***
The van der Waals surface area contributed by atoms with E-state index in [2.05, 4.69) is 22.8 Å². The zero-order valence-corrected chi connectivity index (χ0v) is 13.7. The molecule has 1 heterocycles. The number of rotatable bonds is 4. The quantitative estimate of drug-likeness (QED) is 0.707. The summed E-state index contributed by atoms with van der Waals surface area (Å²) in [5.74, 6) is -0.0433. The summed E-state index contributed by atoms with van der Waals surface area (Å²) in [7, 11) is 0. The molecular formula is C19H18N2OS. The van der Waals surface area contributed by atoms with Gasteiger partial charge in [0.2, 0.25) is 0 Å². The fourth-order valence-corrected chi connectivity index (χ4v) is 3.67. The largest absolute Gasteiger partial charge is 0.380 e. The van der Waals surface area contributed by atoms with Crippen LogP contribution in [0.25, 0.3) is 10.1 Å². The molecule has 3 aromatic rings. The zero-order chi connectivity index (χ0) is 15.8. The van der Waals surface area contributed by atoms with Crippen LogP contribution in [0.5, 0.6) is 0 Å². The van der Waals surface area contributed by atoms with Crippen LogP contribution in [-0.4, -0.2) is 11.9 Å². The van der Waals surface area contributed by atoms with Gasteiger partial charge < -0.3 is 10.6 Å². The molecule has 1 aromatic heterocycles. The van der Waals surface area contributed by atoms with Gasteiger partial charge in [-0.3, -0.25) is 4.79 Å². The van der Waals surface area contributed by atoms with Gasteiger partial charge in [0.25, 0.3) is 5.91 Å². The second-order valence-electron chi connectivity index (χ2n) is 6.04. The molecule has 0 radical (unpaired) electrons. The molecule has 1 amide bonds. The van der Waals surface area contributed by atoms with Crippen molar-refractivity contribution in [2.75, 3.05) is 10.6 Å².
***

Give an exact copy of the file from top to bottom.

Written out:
The van der Waals surface area contributed by atoms with E-state index in [2.05, 4.69) is 22.8 Å². The zero-order valence-corrected chi connectivity index (χ0v) is 13.7. The molecule has 1 heterocycles. The number of rotatable bonds is 4. The quantitative estimate of drug-likeness (QED) is 0.707. The summed E-state index contributed by atoms with van der Waals surface area (Å²) in [5.74, 6) is -0.0433. The summed E-state index contributed by atoms with van der Waals surface area (Å²) in [7, 11) is 0. The molecular formula is C19H18N2OS. The van der Waals surface area contributed by atoms with Gasteiger partial charge in [0.2, 0.25) is 0 Å². The fourth-order valence-corrected chi connectivity index (χ4v) is 3.67. The largest absolute Gasteiger partial charge is 0.380 e. The van der Waals surface area contributed by atoms with Crippen LogP contribution in [0.25, 0.3) is 10.1 Å². The molecule has 3 aromatic rings. The zero-order chi connectivity index (χ0) is 15.8. The van der Waals surface area contributed by atoms with Crippen LogP contribution in [0.5, 0.6) is 0 Å². The van der Waals surface area contributed by atoms with Crippen LogP contribution in [-0.4, -0.2) is 11.9 Å². The van der Waals surface area contributed by atoms with Gasteiger partial charge < -0.3 is 10.6 Å². The molecule has 1 aromatic heterocycles. The van der Waals surface area contributed by atoms with Gasteiger partial charge in [-0.3, -0.25) is 4.79 Å². The van der Waals surface area contributed by atoms with Gasteiger partial charge in [0.25, 0.3) is 5.91 Å². The second-order valence-electron chi connectivity index (χ2n) is 6.04. The molecule has 0 radical (unpaired) electrons. The molecule has 1 amide bonds. The van der Waals surface area contributed by atoms with Crippen molar-refractivity contribution in [2.75, 3.05) is 10.6 Å².